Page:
Middle East unrest keeps oil and gas commodity prices high

Geopolitical unrest has curtailed oil and gas production, keeping prices relatively high during the first half of 2014

According to a new report from Deloitte, oil and gas commodity prices have remained high due to political unrest in the region.  Kenneth McKellar, partner in charge of the energy and resources industry at Deloitte Middle East, said: “Largely because of geopolitical unrest that has curtailed production from Libya, Iraq, and Iran, commodity prices have remained relatively high for the first half of the year, and expectations for continued upward pressure on prices for the remainder of the year may make producers less likely to part with assets.

Meanwhile, natural gas prices have remained stable, and the potential for increased demand from US exports of Liquefied Natural Gas (LNG) may draw some new buyers to the market as they look to increase their exposure to gas.”

The reported titled ‘Mergers and Acquisitions Report – Midyear 2014: The deal market may be poised for a rebound,’ noted that the first half of 2014 saw a continuation of many of the oil and gas industry trends present in 2013. Companies continue to be focused on cost containment and organic growth, particularly in the upstream sector, where producers are looking to ensure they have the right mix of properties in their portfolio.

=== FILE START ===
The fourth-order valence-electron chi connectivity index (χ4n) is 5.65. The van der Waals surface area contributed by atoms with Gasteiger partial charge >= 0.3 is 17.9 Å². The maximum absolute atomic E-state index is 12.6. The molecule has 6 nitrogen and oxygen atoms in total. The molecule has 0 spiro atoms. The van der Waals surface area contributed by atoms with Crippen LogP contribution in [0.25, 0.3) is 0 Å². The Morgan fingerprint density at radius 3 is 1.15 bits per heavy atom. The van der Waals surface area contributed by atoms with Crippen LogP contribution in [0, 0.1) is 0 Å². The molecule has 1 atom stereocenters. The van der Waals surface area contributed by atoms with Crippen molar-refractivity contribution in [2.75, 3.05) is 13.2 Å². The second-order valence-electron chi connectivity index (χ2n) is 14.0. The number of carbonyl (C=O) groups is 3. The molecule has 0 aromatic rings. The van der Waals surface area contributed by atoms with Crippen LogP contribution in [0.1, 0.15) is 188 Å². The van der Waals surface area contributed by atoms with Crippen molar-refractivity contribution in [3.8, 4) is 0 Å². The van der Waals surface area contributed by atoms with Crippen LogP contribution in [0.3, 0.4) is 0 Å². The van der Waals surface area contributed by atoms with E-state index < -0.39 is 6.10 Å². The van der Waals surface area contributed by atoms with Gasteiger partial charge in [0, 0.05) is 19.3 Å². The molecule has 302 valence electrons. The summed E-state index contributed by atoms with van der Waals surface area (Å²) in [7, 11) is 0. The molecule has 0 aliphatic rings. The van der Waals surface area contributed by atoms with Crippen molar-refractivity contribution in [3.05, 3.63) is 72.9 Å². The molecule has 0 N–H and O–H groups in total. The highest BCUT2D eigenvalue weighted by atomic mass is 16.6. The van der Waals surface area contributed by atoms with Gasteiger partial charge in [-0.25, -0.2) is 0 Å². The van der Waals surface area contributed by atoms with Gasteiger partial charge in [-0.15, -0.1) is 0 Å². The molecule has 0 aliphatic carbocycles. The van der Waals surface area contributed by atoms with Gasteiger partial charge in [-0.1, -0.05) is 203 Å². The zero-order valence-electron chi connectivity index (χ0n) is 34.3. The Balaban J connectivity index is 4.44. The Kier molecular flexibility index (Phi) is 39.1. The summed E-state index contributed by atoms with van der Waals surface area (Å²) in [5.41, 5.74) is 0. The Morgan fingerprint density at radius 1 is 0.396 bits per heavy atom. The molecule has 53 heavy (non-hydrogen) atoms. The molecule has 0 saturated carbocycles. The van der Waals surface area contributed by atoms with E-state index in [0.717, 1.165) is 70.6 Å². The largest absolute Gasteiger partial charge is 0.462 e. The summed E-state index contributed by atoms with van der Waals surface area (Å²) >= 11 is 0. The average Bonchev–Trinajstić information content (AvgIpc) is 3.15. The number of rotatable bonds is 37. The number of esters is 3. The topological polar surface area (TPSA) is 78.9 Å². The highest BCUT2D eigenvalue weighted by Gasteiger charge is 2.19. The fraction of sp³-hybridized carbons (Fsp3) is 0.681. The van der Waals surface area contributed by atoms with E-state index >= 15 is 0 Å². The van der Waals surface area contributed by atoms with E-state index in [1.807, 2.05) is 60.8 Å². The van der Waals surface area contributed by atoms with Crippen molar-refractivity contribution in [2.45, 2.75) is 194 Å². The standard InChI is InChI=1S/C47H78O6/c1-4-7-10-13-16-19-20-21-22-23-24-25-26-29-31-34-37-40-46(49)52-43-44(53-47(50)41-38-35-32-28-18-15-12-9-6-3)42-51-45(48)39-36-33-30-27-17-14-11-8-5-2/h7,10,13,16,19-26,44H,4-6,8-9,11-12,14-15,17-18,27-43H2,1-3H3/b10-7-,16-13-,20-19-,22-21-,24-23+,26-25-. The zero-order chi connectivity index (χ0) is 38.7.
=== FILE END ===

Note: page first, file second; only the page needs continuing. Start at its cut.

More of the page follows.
According to the report, a total of 299 Merger and Acquisition (M&A) transactions were completed in the first six months of 2014 in the oil and gas industry globally, one less than in the same period a year earlier. The total value of deals in the first half of 2014 rose by nearly $40bn globally, to $141bn from $102bn in the first half of 2013.

The United States and Canada accounted for 61% of all deal activity, though this percentage slipped slightly from the first half of 2013. In the first half of the year, both Asia and South America saw increases in their share of the deal count rising nearly 20% and 50%, respectively.

“The uptick in deal activity in June of this year could signify a stronger deal market in the second half of the year. Upward pressure on commodity prices is likely to drive more transactions, and private equity investors, in particular, are likely to continue to show interest and be a source of capital,” said Humphry Hatton, CEO of Deloitte Corporate Finance Limited, regulated by the Dubai International Financial Center.

 Highlights of the report include:

  • North American shale plays continue to dominate the deal market in the exploration and production (E&P) sector.
  • The oilfield services sector saw an increase in deal value, thanks in part to three large deals, and margin pressure from the E&P sector may drive additional consolidation among middle market players.
  • There has been a dramatic slowdown in deal activity in the midstream sector during 2014 after a flurry of transactions in 2012 and 2013.

‘Mergers and Acquisitions Report – Midyear 2014: The deal market may be poised for a rebound,’ which delivers the insights of Deloitte mergers and acquisitions specialists on what is driving activity in the oil and gas industry may be downloaded at:

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